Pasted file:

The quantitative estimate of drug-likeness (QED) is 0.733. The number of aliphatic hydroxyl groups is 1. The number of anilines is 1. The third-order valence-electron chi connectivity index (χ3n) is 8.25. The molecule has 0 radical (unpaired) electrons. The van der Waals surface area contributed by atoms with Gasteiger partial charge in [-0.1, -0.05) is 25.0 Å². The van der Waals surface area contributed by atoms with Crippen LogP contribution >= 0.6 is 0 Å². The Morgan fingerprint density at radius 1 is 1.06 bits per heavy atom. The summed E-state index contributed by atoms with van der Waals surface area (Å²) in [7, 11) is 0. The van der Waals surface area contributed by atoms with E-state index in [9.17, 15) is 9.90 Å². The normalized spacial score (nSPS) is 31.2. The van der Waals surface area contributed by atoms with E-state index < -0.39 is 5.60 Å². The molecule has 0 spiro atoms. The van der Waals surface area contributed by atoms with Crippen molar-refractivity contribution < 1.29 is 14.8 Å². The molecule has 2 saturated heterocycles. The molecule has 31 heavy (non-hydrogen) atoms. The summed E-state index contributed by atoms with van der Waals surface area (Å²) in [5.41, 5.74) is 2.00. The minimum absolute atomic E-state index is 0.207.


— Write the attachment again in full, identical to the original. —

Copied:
The quantitative estimate of drug-likeness (QED) is 0.733. The number of aliphatic hydroxyl groups is 1. The number of anilines is 1. The third-order valence-electron chi connectivity index (χ3n) is 8.25. The molecule has 0 radical (unpaired) electrons. The van der Waals surface area contributed by atoms with Gasteiger partial charge in [-0.1, -0.05) is 25.0 Å². The van der Waals surface area contributed by atoms with Crippen LogP contribution >= 0.6 is 0 Å². The Morgan fingerprint density at radius 1 is 1.06 bits per heavy atom. The summed E-state index contributed by atoms with van der Waals surface area (Å²) in [7, 11) is 0. The van der Waals surface area contributed by atoms with E-state index in [9.17, 15) is 9.90 Å². The normalized spacial score (nSPS) is 31.2. The van der Waals surface area contributed by atoms with E-state index < -0.39 is 5.60 Å². The molecule has 0 spiro atoms. The van der Waals surface area contributed by atoms with Crippen molar-refractivity contribution < 1.29 is 14.8 Å². The molecule has 2 saturated heterocycles. The molecule has 31 heavy (non-hydrogen) atoms. The summed E-state index contributed by atoms with van der Waals surface area (Å²) in [5.41, 5.74) is 2.00. The minimum absolute atomic E-state index is 0.207.